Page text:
Well, the three families of California quail don't actually belong to Tawny, but they've been visiting her yard, and she sent me these delightful photographs to share with you. (Thanks Tawny!) She estimates 14 young in all. California quail nests, usually placed on the ground in grasses or at the base of shrubs or trees, generally have 12-16 eggs. Some have been known to contain up to 28 eggs, though, as a result of ‘egg-dumping’, a practice where female quail lay eggs in nests other than their own. Maybe it's not so suprising, then, that sometimes several families of California quail get together shortly after the babies hatch and care for the young together, kind of kibbutz-style. Apparently, quail parents that raise their young this way tend to live longer than those that do not. I wonder if Tawny's quails are doing the group-parenting thing?
|Male California Quail - can you see the babies hiding under those colourful wings?|
Photo by Tawny Capon
|The babies venture out. Photo by Tawny Capon.|
Incubation, usually by the mother, takes 18 to 23 days. The babies leave the nest shortly after hatching but stay with the parents on the ground for about 28 days.
California quail (callipepla californica) rarely move more than ten miles from where they hatch. And when they do move, they prefer walking and running to flying - unless there's a predator on their tail. Then they'll fly! In the fall they'll gather in coveys of up to 100 birds, where one 'sentinel' bird stands guard while the others eat for an hour or two before and after sunrise and sunset. Their diet is about 70% vegetarian.
If they're calling one another, you can hear California quail coming long before they're in sight. In spite of their name, their most well-known call sounds like "Chi-ca-go!" You can hear this call plus three others at www.allaboutbirds.org. Search for California quail then go to the "Sound" page.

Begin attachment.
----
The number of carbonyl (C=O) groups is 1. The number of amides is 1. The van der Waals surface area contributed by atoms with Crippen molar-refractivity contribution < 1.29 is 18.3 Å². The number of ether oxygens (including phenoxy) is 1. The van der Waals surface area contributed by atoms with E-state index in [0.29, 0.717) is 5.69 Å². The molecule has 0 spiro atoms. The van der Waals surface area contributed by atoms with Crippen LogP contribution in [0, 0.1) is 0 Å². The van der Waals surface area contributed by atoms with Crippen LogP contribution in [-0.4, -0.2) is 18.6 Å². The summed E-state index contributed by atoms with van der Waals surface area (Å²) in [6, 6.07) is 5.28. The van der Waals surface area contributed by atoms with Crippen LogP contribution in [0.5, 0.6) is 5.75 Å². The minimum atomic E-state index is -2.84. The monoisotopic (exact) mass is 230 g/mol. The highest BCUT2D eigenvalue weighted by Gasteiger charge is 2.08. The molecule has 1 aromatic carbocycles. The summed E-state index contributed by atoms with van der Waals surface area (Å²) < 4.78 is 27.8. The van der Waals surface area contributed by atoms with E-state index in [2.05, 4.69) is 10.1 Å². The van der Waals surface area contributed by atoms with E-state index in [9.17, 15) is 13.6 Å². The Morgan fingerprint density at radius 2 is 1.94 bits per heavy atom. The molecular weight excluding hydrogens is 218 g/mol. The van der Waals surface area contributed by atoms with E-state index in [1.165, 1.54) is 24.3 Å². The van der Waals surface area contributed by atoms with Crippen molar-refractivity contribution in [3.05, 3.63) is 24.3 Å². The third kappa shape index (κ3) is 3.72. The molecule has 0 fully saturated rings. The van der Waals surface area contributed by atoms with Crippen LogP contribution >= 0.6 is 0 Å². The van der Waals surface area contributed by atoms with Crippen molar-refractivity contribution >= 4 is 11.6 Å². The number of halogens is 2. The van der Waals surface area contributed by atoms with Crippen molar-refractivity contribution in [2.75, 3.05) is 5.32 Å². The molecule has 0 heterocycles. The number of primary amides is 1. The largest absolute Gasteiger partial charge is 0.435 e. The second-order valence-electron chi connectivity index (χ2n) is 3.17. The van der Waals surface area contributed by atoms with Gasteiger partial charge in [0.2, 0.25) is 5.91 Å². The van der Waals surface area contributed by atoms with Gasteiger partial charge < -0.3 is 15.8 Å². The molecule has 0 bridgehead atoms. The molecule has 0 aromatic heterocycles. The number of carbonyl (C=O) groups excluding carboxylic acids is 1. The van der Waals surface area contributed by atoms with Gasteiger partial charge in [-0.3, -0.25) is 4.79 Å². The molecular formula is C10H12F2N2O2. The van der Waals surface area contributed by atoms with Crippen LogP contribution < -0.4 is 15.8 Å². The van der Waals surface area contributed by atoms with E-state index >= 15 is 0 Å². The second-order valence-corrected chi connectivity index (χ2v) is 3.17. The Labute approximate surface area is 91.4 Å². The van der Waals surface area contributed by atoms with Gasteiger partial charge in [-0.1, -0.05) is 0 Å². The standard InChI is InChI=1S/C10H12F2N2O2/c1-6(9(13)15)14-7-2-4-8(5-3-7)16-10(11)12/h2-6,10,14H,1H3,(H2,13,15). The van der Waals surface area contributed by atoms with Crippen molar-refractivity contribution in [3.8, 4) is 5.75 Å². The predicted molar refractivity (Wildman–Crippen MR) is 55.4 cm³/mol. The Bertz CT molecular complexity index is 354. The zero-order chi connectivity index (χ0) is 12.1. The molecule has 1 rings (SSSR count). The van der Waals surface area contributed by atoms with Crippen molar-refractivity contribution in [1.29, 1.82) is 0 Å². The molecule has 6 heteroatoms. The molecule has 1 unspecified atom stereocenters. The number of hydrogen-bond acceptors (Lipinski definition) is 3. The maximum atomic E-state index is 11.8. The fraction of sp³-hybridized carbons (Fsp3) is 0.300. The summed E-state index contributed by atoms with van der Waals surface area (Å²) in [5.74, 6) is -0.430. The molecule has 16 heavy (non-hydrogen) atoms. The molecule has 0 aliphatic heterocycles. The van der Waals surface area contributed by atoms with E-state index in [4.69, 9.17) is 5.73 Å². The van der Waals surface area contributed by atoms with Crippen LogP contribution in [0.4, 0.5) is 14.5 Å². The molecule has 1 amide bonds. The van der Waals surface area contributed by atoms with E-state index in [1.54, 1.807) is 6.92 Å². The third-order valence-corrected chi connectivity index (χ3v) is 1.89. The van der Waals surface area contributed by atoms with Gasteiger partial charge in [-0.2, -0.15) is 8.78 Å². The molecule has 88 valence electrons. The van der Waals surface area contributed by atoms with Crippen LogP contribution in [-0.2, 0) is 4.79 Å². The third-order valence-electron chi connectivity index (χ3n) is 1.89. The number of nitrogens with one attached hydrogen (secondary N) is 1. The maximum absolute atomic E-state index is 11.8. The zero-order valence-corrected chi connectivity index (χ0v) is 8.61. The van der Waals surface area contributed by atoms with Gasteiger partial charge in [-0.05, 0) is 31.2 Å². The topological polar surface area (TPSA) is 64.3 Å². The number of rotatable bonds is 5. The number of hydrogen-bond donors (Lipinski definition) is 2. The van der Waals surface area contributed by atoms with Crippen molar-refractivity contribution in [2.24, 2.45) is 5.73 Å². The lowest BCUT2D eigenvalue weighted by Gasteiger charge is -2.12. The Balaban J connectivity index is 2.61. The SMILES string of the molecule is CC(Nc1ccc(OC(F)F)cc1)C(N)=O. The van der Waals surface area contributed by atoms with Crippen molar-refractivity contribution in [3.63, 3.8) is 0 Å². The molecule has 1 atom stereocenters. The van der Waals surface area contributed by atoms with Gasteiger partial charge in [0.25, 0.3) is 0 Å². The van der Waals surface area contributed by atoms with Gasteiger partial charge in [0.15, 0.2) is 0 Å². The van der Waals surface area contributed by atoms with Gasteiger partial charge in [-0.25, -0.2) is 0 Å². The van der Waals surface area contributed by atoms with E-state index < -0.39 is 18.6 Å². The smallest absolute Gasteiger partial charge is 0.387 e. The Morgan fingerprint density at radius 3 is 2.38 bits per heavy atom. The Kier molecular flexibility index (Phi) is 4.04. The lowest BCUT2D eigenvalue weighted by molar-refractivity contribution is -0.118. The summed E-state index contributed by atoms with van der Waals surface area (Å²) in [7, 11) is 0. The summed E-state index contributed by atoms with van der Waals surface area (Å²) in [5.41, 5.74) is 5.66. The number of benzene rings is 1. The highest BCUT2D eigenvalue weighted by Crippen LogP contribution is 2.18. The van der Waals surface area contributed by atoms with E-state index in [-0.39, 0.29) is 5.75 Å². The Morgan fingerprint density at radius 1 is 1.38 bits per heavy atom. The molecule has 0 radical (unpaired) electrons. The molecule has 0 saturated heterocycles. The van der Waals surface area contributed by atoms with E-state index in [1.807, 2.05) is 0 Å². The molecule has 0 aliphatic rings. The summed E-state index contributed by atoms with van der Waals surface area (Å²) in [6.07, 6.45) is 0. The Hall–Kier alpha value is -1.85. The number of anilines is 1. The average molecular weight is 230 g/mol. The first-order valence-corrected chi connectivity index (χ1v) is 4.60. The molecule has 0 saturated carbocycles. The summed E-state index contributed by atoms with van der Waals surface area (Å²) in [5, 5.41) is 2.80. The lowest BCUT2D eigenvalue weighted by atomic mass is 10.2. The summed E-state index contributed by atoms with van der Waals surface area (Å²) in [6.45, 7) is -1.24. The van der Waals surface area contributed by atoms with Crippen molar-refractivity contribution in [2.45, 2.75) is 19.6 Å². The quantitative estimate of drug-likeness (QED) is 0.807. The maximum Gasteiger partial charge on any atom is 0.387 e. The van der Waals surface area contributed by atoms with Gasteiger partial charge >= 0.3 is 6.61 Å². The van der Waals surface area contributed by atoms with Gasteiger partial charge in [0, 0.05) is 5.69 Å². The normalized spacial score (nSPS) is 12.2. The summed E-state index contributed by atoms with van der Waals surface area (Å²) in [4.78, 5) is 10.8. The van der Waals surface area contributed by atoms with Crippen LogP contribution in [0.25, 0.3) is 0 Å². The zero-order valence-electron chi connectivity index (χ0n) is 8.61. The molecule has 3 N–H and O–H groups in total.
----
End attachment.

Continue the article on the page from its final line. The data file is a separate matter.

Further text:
|Off we go! Photo by Tawny Capon.|
California Quail on Gabriola and around the world
Although there appear to be many families of California quail on Gabriola, they are considered an uncommon local resident in the southern Vancouver Island region. But clearly, they do live and breed here, as well as in the Okanagan Valley. Their habitat also includes certain parts of the western states (especially California), the Baja peninsula, Chile, and Argentina. And because these quail are a popular game bird, they were long ago successfully introduced to other parts of the world including New Zealand, Hawaii, and Europe. Every year between 800,000 and 1.2 million California quail are shot by hunters in California alone. In spite of this, numbers are not dwindling.
|Male California Quail - in California.|
Photo by Dave Menke courtesy of US Fish & Wildlife Service.
The head plume (aka topknot) of the California quail looks like a single large feather but is actually composed of six overlapping feathers. Dennis wonders what Mother Nature was thinking when she designed this. Any ideas?